All Association members are entitled to speak at the meeting. This is not confined to delegates. Non-members (for example, overseas visitors and spouses of members) may speak only at the discretion of the Chairman.
Soon after the Annual General Meeting commences, your delegate will be given a Branch voting figure, divided into transmitting and non-transmitting.
These figures must be carefully noted. It is the delegate's task to convert the voting ratio from the Branch meeting so that it reflects the Branch vote. If your Branch vote was 20-10 at Branch meeting, and your Branch has 150 members, your delegate will vote 100 for, 50 against, at Conference - unless your delegate uses discretion and alters this vote after having listened to the discussion.
Delegates who do not understand this procedure must ensure they do so before the meeting commences.
Remember, your delegate will be given a separate voting strength for transmitting and non-transmitting figures. Your delegate must use the transmitting figure on transmitting remits, and the non-transmitting figure
on non-transmitting remits. Remember, too, that all constitutional remits are transmitting and require a 60 per cent majority to be passed.
7. Discussions and Voting
The remit is introduced briefly by the delegate of the Branch that has put it forward. If your Branch has put forward a remit, be prepared for this. No seconder is required. Discussion will follow. The delegate from the proposing Branch will have a brief right of reply.
Voting is first on voices. If the Chairman is satisfied the vote is decisive, the Chairman will declare the result. If the result is unclear on the voices, the Chairman will then call for a show of hands from delegates.
If your delegate is dissatisfied with the result declared, your delegate may then call for a count of votes, which will be conducted immediately.
Note carefully that if your delegate requires an actual vote count, your delegate must make this demand before the meeting proceeds to the next business.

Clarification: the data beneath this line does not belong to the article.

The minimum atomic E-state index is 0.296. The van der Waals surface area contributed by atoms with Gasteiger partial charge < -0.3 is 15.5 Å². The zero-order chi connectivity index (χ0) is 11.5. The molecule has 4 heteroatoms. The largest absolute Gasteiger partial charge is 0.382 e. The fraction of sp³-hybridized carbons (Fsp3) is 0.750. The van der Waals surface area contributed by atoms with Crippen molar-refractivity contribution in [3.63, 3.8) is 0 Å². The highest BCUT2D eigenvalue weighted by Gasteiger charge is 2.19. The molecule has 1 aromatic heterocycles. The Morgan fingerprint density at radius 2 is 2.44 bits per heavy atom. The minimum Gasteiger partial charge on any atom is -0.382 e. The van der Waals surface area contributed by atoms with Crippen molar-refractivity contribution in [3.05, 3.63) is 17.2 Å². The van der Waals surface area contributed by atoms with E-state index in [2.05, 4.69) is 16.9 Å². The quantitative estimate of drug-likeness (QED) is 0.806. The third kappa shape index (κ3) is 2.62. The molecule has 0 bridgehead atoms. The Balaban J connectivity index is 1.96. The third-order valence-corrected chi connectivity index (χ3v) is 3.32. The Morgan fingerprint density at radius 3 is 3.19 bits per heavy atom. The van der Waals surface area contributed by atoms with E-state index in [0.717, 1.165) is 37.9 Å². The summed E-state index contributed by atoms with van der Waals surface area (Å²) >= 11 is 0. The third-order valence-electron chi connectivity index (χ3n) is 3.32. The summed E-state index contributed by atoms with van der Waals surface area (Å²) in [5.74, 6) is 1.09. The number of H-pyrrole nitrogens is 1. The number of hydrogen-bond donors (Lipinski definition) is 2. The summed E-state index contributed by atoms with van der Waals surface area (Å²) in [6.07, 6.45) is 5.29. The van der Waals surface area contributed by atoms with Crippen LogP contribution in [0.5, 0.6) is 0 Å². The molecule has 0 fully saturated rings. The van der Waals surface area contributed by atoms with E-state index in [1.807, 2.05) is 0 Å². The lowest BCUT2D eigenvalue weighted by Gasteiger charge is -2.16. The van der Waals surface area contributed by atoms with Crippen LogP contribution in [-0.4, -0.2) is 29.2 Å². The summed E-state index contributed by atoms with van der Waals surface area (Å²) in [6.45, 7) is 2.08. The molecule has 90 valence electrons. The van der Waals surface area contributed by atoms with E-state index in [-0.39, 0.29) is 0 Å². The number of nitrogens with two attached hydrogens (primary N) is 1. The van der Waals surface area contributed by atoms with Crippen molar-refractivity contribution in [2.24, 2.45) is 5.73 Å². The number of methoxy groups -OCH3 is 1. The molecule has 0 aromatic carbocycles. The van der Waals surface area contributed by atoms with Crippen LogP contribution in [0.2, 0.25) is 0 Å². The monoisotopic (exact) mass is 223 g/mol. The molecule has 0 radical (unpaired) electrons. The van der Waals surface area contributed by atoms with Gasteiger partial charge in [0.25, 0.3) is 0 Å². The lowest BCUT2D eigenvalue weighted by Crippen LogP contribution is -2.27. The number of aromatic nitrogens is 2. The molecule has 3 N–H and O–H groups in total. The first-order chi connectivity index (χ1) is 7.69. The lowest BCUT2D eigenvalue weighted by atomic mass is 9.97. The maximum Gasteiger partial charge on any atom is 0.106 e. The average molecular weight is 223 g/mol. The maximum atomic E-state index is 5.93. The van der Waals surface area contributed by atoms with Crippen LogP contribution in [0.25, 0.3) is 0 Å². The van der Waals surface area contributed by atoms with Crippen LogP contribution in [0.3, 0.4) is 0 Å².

It is the right of any delegate to require a count, but unnecessary counts should not be called for as it delays the meeting. Notwithstanding the above, in appropriate cases, voting may be by acclamation.
Do make your contribution. Identify yourself by callsign and by Branch and address the Chairman. Do not repeat what has already been said. If you don't understand a point, ask for clarification. When necessary, seek the help of more experienced delegates.
If you disagree strongly with what is said, say so, but preface your remarks courteously, for example, "With respect to the previous speaker's view, my Branch strongly disagrees. These are the reasons
Don't be intimidated by the atmosphere, which new delegates may find difficult at first. While the atmosphere takes a little while to get used to and may seem hostile and unforgiving at first, it is actually a friendly and tolerant forum, and delegates will soon get used to it. If in doubt, seek guidance from Councillors and former Councillors (White Badge ) or honorary Life Members (Red Badge ), who will be only too happy to help you.
9. Conference Venue
Towards the end of the meeting, the Chairman will call for volunteers to hold the Conference in two years time. Is your Branch area able to be a host? Please consider this at your remit meeting, as in recent years delegates have tended not to come briefed on this point.
10. The Constitution
The following provisions relate to the Annual General Meeting, and are covered in the forgoing. You may like to read the actual provisions before Conference.
Para 2(a) definition of " Annual Conference "
Para 4(a) (i), (ii), (iii), voting etc.
Para 19,20, and 21, attendance, voting etc, note particularly 20(d). See
setting the venue for Conference.
Para 22, procedure for introduction and voting on remits
Para 24, constitutional remits.